Slovenian Antibody Test: 3.1% Infected, 0.16% Infection Fatality Rate
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From the US Embassy in Slovenia (Slovenia is the former Yugoslav republic northeast of Italy and south of Austria, not the former eastern half of Czechoslovakia):

The Slovenian government released the results of a nationwide antibody study in which 3.1% of participants tested positive for antibodies indicating prior exposure to the novel coronavirus. Based on the study, researchers say with 95% certainty that 2-4% of the population had an immune response to Covid-19, far less than the 60-80% immunity rate believed to be needed to prevent renewed spread of the virus.

Yesterday there was one additional confirmed case, for a cumulative total of 1,450. There was one additional fatality yesterday, bringing the total to 100. The number who are currently hospitalized decreased to 47 persons, of whom 12 are in intensive care.

So, Slovenia is another example of a population far from Herd Immunity. Yet, Slovenia, like Austria, is a remarkable success story, having almost eradicated new cases of coronavirus:

It’s only 256 miles from poor Bergamo to the Slovenian border.

With a population of 2,078,000 in Slovenia, a 3.1% infection rate would mean 65k infected. A total of 100 deaths would indicate an infection fatality rate of 0.16%. In Slovenia, deaths have been running about one per day for the last week, so it seems unlikely that there will be a huge number more deaths unless a second wave of infections takes off.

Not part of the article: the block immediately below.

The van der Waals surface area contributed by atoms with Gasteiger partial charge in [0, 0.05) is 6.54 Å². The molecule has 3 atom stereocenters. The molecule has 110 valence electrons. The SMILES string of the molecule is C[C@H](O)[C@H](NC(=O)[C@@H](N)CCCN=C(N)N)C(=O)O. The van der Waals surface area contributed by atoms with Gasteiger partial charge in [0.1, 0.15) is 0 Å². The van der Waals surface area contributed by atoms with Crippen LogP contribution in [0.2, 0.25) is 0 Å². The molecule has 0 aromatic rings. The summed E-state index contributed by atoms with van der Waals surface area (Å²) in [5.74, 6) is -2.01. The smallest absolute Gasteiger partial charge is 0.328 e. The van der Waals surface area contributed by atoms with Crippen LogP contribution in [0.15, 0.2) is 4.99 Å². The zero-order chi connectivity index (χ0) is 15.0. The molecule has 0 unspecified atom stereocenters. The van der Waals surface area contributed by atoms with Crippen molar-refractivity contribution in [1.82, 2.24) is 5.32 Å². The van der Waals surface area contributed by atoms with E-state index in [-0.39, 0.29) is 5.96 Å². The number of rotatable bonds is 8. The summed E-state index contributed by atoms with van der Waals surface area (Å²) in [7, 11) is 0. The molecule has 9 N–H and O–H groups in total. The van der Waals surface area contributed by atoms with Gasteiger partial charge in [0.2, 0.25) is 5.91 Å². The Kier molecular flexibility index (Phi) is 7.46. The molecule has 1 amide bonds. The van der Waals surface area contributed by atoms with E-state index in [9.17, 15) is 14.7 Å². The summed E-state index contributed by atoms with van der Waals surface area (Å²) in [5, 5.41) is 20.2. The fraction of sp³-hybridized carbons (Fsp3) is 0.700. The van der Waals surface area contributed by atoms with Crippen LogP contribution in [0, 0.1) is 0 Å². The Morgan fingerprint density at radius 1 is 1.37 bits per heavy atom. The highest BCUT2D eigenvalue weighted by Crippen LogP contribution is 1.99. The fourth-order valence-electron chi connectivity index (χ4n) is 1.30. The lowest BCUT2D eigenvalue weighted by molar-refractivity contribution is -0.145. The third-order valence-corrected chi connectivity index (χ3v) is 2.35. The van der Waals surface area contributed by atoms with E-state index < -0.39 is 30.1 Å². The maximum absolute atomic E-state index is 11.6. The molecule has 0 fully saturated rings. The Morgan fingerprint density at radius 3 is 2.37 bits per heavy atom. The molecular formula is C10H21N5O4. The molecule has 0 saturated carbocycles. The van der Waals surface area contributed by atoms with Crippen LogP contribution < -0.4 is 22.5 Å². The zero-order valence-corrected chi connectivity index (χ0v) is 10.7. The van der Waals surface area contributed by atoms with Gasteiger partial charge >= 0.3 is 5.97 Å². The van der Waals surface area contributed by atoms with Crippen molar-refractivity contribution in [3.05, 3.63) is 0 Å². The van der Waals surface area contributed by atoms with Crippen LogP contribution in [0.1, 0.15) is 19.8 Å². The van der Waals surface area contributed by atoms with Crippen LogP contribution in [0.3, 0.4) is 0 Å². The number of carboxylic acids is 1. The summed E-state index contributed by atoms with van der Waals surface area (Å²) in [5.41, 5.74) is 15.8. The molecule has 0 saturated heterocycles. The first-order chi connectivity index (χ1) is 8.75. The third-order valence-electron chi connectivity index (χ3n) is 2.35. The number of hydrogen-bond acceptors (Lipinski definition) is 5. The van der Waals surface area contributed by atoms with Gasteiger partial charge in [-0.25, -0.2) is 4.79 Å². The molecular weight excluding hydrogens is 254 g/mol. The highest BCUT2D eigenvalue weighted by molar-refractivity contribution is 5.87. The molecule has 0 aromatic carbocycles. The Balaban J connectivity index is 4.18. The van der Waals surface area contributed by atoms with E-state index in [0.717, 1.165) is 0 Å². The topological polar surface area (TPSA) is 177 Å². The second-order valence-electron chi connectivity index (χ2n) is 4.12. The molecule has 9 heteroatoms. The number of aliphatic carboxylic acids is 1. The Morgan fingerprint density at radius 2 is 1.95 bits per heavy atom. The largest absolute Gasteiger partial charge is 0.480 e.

That compares to an infection fatality rate of at least 0.84% in Bergamo province in Italy, where it appears that herd immunity has been achieved, with approximately 2/3rds of survivors infected.

This is all rather curious. We see high infection fatality rates approaching 1% in Bergamo and in New York City, but much lower infection fatality rates in countries with lower infection rates. One possibility is that the hospitals in both Bergamo and New York City were overwhelmed, although that would seem to suggest that hospitals can do a better job of saving lives than we would think. Or perhaps the lower the infection rate, the lower the infection fatality rate for reasons of biology (such as the Viral Load theory) rather than of hospital logistics?

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